The vast majority of accidents involve GPS-based navigation systems that either lose the signal completely or (even more terrifying) misreport the role of the aircraft. Man Buesnel, a PNT security technology expert at Spirient Communications, a UK communications network provider, said there were about 50 cases with no immediate explanation.
Buenel said many of the reports he reviewed concerned military use of GPS jammer, but other incidents were deliberate or inexplicable.
Buesnel highlighted several other recent incidents outside the United States, such as a report by the Flight Offerings enterprise warning in October 2016 that the French GPS at Marseille Provence Airport was severely disrupted.
The report states, “GPS-based 31R / 31L and 13R / 13L programs are not currently available. “Before we talked about RPLL / Manila, HECA / Cairo (part of the Turkish FIR) and North Korea have the same problem. "
The FSB report also mentioned other incidents in Cairo, Turkey and North Korea. In May 2016, the Egyptian Civil Aviation Authority warned internal pilots against malicious attempts to use jammers with GPS signals near Cairo Airport.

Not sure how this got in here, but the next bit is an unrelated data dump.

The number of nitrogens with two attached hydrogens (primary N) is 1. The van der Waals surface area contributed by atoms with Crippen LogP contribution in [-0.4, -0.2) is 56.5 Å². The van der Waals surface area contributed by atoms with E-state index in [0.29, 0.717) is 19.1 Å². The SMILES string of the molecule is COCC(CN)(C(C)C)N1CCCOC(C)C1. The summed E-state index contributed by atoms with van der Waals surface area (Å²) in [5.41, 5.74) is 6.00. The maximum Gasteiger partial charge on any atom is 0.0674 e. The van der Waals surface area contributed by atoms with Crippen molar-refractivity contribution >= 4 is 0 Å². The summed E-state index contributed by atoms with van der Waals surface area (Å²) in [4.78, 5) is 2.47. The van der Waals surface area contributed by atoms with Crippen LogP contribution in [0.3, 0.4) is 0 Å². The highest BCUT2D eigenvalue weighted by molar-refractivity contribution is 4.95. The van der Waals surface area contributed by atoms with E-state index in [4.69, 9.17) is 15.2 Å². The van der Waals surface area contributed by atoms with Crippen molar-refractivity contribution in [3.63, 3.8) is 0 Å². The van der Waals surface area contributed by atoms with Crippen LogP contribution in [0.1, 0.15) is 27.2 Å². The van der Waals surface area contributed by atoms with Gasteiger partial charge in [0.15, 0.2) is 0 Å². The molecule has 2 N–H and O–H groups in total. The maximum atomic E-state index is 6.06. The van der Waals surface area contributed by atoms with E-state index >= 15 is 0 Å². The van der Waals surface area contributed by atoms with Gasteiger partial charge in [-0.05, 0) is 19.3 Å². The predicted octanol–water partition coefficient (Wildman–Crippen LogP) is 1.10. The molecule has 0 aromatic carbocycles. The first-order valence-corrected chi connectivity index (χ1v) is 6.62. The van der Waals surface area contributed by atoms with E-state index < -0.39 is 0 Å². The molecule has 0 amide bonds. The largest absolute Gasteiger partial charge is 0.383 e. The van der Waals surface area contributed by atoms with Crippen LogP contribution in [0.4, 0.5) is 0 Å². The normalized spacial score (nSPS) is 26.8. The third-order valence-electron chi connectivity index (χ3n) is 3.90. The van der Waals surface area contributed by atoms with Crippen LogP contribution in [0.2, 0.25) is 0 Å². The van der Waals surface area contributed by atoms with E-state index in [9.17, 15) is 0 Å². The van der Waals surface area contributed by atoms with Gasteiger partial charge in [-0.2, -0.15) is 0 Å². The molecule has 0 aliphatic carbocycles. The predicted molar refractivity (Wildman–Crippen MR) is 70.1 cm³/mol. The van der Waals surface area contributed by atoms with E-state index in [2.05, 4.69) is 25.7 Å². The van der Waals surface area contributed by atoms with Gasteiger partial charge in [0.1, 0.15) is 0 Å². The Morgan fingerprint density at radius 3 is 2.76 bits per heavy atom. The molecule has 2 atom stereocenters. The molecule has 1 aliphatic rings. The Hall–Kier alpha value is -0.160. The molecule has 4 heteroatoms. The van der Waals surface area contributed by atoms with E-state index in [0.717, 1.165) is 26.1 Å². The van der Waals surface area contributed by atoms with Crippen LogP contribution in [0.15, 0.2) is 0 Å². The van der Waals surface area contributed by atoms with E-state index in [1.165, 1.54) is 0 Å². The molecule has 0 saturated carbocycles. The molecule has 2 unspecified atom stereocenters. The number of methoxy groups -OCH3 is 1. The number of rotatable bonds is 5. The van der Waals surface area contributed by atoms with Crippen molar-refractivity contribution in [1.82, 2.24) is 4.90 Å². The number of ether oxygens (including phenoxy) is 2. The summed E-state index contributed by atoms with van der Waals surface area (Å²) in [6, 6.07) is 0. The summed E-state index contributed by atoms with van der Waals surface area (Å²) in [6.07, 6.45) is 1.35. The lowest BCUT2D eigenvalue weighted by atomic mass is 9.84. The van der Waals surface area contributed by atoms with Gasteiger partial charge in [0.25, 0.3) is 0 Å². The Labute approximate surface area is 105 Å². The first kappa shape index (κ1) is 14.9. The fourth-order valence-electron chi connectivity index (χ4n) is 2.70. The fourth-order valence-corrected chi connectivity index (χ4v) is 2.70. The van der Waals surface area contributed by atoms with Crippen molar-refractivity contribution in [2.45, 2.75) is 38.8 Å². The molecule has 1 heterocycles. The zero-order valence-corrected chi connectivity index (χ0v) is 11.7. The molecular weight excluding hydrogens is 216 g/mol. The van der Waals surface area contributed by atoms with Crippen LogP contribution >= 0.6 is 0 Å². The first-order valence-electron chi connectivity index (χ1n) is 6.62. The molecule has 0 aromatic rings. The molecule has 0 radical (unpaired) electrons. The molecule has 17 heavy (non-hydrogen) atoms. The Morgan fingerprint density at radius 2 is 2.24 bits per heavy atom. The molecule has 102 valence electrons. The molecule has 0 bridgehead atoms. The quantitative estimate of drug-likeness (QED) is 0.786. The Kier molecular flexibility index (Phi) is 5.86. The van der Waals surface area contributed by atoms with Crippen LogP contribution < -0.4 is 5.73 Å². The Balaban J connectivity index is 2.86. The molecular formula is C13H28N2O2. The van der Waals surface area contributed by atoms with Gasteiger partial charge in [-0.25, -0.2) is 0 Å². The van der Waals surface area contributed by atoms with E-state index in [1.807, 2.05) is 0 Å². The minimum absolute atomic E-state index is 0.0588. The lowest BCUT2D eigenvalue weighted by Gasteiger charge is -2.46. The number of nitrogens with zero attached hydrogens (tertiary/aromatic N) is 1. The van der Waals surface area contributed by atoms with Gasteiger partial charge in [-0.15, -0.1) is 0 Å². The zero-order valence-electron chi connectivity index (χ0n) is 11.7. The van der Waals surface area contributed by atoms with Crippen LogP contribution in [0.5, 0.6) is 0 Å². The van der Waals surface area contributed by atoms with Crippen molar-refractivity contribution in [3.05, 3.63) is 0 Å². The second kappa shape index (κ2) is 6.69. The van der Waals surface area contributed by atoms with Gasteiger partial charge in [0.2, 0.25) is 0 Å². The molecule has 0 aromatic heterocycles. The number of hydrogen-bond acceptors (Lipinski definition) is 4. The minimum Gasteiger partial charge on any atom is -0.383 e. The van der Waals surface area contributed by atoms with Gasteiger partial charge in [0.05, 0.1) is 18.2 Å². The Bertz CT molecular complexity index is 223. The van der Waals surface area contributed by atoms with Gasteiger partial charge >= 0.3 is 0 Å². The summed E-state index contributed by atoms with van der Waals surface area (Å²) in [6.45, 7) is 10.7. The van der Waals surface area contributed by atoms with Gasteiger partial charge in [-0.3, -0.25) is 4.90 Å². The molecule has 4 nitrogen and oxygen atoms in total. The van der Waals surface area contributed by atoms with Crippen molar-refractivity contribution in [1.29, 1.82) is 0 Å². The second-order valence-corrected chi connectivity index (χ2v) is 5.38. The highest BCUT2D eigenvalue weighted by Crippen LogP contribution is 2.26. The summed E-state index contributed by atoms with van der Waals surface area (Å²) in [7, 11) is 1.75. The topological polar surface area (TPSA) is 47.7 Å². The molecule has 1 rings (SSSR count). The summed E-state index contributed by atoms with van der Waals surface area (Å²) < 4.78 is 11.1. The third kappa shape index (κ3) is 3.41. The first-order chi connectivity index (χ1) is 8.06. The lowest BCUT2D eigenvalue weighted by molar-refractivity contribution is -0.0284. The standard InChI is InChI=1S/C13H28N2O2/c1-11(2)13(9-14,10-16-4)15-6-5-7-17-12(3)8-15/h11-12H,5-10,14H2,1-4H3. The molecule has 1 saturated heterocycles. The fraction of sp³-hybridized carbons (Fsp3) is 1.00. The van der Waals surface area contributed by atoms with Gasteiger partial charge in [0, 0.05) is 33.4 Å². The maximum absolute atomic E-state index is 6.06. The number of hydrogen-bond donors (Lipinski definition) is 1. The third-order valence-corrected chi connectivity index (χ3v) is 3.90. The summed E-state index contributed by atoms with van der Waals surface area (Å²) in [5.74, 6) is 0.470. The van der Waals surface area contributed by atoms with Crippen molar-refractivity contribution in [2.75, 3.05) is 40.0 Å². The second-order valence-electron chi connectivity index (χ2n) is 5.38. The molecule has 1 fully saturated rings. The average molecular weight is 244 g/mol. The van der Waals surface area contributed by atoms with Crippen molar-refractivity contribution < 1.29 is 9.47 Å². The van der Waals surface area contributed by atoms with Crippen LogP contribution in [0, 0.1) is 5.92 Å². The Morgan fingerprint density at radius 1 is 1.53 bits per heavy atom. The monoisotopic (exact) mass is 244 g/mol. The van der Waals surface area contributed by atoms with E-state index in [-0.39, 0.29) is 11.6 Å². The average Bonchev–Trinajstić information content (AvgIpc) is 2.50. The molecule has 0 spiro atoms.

Between 2014 and 2015, ASRS submitted several reports to NASA in which 121 aircraft carriers expressed concern about the loss of GPS signals near Mexico City Airport (MMMX). Excerpt from the pilot:
"When I carried out an RNA (GPS) navigation or an ILS Rwy 05R approach to MMMX under VMC conditions, I noticed that the FMC issued a warning when flying over the MAVEK intersection (SMO VOR):" GPS INVALID L, R. ““ This happened at a great distance. MAVEK struggle a mile away. When we entered the VMC, we continued to use a stable method to land smoothly. I strongly suspect that GPS interference has re-emerged near the Mateo VOR. "
UAVs are not immune to the threat of cell phone jammer. In December 2015, for example, the US Department of Homeland Security (DHS) first-rate publicly confirmed that its drones monitored at the US-Mexico border had suffered disappointments and GPS signal interference. According to their own statements, this was based on a Mexican drug cartel.
"We at Spirent have used interference detectors all over the world and the trend we are seeing seems to be to find more interference events," Buesnel told Avionics. "We found a lot of low-level glitches. This is not intended, but it will interfere with the GPS gadget."